Of course, he also has Derek Sherrod to climb over, and when Don Barclay has also proved that he definitely has the talent to start.

So Datko may have a long wait before he is able to see the field.

Round 7, Pick 36: B.J. Coleman, QB—Grade: C+

Coleman was a good fit for the Packers' quarterback position, but he was very raw coming out of Tennessee-Chattanooga. So it wasn't a shock when he was cut at the end of camp, nor that he ended up signed to the practice squad.

Reports from the practice squad paint the picture of a very sharp guy that is willing to work and happy to take advantage of the opportunity being around the likes of Aaron Rodgers and Mike McCarthy.

That is exactly what you want to hear from a late-round practice squad player.

It will be interesting to see where he is at in terms of that development when Green Bay has it's annual QB Camp, and once OTAs hit.

So far, though, he appears to be on the right track, and while he is unlikely to push Graham Harrell for the No. 2 spot, he is on the road toward giving that a shot. 

Overall Grade: B

So let's just start with the usual "it's early to really grade a class" song and dance. Surely this draft class will come into better focus over the next few years, but overall, I have to like what I've seen so far.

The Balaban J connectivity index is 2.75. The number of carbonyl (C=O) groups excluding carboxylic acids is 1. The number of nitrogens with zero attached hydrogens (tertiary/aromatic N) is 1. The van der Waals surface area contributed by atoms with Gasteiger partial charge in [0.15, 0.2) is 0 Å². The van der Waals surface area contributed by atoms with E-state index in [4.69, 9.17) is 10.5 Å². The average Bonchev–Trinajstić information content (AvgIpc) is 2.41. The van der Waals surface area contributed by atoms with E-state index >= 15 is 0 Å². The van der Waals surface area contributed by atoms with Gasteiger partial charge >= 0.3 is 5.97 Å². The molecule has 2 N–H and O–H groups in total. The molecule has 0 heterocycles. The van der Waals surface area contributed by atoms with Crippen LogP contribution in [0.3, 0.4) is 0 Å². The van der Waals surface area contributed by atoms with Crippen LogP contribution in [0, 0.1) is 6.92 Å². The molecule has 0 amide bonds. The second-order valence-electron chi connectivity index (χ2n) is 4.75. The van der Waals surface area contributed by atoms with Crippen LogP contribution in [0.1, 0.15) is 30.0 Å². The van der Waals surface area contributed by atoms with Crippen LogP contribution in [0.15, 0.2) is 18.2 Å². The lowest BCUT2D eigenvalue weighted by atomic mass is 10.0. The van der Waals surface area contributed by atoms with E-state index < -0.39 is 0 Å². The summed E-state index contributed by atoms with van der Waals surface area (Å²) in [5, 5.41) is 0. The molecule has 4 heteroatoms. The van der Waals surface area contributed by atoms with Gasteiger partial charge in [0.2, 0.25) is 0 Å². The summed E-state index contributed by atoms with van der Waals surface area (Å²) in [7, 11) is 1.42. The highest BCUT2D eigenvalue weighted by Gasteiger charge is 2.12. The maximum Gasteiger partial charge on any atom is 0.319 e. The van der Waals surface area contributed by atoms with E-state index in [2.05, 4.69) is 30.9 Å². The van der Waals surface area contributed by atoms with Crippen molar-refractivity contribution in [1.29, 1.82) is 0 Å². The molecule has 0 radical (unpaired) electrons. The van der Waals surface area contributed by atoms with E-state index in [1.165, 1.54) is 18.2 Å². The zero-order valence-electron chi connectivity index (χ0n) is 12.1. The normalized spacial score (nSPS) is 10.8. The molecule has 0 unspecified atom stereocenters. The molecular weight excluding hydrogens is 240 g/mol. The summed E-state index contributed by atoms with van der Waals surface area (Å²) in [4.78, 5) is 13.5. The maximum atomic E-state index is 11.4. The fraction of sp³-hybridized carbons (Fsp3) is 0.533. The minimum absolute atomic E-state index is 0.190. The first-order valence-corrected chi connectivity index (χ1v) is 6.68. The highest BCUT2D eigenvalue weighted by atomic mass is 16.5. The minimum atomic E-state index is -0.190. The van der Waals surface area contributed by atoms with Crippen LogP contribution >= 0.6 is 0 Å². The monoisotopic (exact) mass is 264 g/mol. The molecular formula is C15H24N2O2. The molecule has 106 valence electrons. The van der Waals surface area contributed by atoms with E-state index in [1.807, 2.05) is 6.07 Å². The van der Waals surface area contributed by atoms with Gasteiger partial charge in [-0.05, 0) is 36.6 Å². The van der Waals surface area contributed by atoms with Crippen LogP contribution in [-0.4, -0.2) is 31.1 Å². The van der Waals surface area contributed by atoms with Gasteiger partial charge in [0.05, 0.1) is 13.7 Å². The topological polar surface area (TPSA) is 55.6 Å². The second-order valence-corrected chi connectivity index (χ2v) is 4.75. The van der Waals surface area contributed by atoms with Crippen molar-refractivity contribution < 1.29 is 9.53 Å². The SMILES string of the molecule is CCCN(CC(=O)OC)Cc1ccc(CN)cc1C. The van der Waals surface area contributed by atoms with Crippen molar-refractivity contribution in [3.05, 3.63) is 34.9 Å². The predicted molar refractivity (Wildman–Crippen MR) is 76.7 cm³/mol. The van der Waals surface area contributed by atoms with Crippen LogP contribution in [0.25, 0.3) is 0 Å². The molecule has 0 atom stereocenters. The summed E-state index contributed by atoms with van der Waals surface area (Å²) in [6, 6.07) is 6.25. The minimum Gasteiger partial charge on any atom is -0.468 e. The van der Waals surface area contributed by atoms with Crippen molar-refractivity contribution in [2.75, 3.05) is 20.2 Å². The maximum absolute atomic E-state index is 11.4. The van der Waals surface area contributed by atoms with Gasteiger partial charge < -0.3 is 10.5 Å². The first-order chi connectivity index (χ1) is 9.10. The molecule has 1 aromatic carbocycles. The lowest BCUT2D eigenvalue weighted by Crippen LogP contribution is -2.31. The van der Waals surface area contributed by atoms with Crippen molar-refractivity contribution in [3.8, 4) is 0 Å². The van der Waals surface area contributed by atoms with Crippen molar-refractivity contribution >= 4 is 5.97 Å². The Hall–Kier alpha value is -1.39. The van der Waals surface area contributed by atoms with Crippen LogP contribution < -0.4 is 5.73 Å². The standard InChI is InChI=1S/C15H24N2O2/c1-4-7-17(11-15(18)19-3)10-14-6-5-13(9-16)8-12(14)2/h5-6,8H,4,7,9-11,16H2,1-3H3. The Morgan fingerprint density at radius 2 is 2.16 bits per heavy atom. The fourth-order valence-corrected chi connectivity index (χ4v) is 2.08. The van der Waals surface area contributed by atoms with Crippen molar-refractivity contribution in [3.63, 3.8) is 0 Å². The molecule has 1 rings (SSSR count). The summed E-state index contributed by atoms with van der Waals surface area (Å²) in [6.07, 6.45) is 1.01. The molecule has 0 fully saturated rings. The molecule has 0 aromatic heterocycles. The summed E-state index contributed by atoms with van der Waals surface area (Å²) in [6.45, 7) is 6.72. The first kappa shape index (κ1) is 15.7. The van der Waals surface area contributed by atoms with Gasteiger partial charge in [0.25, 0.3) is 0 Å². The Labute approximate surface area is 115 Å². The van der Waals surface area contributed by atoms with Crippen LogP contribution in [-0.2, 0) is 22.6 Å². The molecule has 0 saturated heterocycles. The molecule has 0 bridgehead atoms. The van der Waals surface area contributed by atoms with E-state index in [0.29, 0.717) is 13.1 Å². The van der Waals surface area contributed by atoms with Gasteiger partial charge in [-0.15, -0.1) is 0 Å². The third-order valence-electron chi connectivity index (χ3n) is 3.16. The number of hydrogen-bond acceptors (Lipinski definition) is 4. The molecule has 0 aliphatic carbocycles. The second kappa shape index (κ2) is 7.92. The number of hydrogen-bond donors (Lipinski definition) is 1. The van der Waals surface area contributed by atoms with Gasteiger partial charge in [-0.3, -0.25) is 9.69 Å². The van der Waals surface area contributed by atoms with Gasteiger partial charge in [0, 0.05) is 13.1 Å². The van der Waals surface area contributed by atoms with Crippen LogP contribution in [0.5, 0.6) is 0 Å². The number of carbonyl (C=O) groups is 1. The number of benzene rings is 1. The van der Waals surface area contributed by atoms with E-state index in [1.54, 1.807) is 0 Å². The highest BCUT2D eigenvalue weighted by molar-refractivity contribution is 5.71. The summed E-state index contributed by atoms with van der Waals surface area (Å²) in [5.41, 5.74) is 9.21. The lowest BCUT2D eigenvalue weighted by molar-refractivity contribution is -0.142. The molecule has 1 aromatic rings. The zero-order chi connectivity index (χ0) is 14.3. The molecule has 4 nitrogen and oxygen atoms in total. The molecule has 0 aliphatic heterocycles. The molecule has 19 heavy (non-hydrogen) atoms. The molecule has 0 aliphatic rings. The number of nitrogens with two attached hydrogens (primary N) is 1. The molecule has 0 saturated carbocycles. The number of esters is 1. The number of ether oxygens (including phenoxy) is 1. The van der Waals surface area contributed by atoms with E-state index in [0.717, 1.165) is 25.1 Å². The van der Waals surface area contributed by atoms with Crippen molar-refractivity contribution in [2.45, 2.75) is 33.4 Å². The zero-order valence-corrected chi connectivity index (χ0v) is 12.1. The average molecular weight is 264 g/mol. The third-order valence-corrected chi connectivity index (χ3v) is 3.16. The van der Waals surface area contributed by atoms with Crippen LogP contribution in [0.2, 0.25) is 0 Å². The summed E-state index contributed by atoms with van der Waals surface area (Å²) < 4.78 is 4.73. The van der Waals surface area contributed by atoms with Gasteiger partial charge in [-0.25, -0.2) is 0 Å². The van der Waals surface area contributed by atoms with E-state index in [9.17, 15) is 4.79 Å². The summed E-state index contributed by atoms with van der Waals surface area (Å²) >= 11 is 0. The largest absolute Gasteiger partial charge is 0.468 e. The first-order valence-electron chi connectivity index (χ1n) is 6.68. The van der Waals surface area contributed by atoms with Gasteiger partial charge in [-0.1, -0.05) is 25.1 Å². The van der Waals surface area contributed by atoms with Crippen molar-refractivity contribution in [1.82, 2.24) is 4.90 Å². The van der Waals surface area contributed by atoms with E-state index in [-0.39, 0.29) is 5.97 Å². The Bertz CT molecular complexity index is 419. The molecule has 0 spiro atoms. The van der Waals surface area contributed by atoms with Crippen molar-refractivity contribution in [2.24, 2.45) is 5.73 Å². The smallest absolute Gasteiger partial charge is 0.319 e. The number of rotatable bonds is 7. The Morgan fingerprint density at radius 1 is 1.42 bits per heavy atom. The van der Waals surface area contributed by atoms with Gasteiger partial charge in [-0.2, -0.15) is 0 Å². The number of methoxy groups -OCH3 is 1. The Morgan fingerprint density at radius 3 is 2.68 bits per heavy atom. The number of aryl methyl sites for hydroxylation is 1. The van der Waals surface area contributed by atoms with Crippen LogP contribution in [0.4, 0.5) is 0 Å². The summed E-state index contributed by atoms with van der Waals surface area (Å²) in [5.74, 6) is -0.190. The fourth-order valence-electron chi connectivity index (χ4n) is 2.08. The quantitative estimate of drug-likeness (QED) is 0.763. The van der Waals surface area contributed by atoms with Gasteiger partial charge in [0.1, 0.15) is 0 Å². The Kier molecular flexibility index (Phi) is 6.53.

Hayward seems to be a home run, while Worthy, McMillian and Perry all showed promise. Even the bench players and late rounders—for the most part—look like they will pan out in some fashion.

That some of them (like Datko or Manning) aren't where the team might like them to be yet isn't insurmountable. While Datko, for instance, might be graded as a "C" right now, it's probably about where he should be at this point.

As time goes on, we'll see if he improves his grade or if he hits his ceiling, and the same goes for Coleman and Manning.

For the most part though, this draft class looks to be a very good group.